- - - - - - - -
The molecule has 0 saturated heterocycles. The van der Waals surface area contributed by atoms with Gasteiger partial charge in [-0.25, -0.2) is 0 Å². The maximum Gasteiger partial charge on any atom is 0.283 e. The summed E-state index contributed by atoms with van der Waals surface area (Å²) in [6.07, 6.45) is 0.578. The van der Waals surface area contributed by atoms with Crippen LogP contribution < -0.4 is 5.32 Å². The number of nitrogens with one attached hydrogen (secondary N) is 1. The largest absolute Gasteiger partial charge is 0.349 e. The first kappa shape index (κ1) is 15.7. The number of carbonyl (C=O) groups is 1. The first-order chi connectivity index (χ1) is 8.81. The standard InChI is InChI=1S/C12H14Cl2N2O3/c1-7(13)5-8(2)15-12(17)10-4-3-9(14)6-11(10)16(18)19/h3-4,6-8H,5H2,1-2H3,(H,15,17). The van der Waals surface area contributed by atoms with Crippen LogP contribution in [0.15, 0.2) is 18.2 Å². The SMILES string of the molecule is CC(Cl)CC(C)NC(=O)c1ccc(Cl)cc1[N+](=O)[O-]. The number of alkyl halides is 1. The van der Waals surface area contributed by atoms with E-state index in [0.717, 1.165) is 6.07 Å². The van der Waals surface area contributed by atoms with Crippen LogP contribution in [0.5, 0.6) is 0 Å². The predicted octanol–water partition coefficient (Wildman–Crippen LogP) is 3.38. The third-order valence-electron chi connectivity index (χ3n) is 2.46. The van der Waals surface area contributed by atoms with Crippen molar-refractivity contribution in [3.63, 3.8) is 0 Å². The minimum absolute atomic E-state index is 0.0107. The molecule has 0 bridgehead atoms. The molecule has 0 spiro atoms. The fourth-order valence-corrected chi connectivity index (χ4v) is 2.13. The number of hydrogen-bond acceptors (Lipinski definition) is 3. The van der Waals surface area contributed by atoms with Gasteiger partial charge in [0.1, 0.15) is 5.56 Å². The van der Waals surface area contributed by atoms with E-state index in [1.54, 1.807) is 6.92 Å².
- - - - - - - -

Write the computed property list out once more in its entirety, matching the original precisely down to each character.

The molecule has 0 saturated heterocycles. The van der Waals surface area contributed by atoms with Gasteiger partial charge in [-0.25, -0.2) is 0 Å². The maximum Gasteiger partial charge on any atom is 0.283 e. The summed E-state index contributed by atoms with van der Waals surface area (Å²) in [6.07, 6.45) is 0.578. The van der Waals surface area contributed by atoms with Crippen LogP contribution < -0.4 is 5.32 Å². The number of nitrogens with one attached hydrogen (secondary N) is 1. The largest absolute Gasteiger partial charge is 0.349 e. The first kappa shape index (κ1) is 15.7. The number of carbonyl (C=O) groups is 1. The first-order chi connectivity index (χ1) is 8.81. The standard InChI is InChI=1S/C12H14Cl2N2O3/c1-7(13)5-8(2)15-12(17)10-4-3-9(14)6-11(10)16(18)19/h3-4,6-8H,5H2,1-2H3,(H,15,17). The van der Waals surface area contributed by atoms with Crippen LogP contribution in [0.15, 0.2) is 18.2 Å². The SMILES string of the molecule is CC(Cl)CC(C)NC(=O)c1ccc(Cl)cc1[N+](=O)[O-]. The number of alkyl halides is 1. The van der Waals surface area contributed by atoms with E-state index in [0.717, 1.165) is 6.07 Å². The van der Waals surface area contributed by atoms with Crippen LogP contribution in [0.5, 0.6) is 0 Å². The predicted octanol–water partition coefficient (Wildman–Crippen LogP) is 3.38. The third-order valence-electron chi connectivity index (χ3n) is 2.46. The van der Waals surface area contributed by atoms with Crippen molar-refractivity contribution in [3.63, 3.8) is 0 Å². The minimum absolute atomic E-state index is 0.0107. The molecule has 0 bridgehead atoms. The molecule has 0 spiro atoms. The fourth-order valence-corrected chi connectivity index (χ4v) is 2.13. The number of hydrogen-bond acceptors (Lipinski definition) is 3. The van der Waals surface area contributed by atoms with Gasteiger partial charge in [0.1, 0.15) is 5.56 Å². The van der Waals surface area contributed by atoms with E-state index in [1.54, 1.807) is 6.92 Å².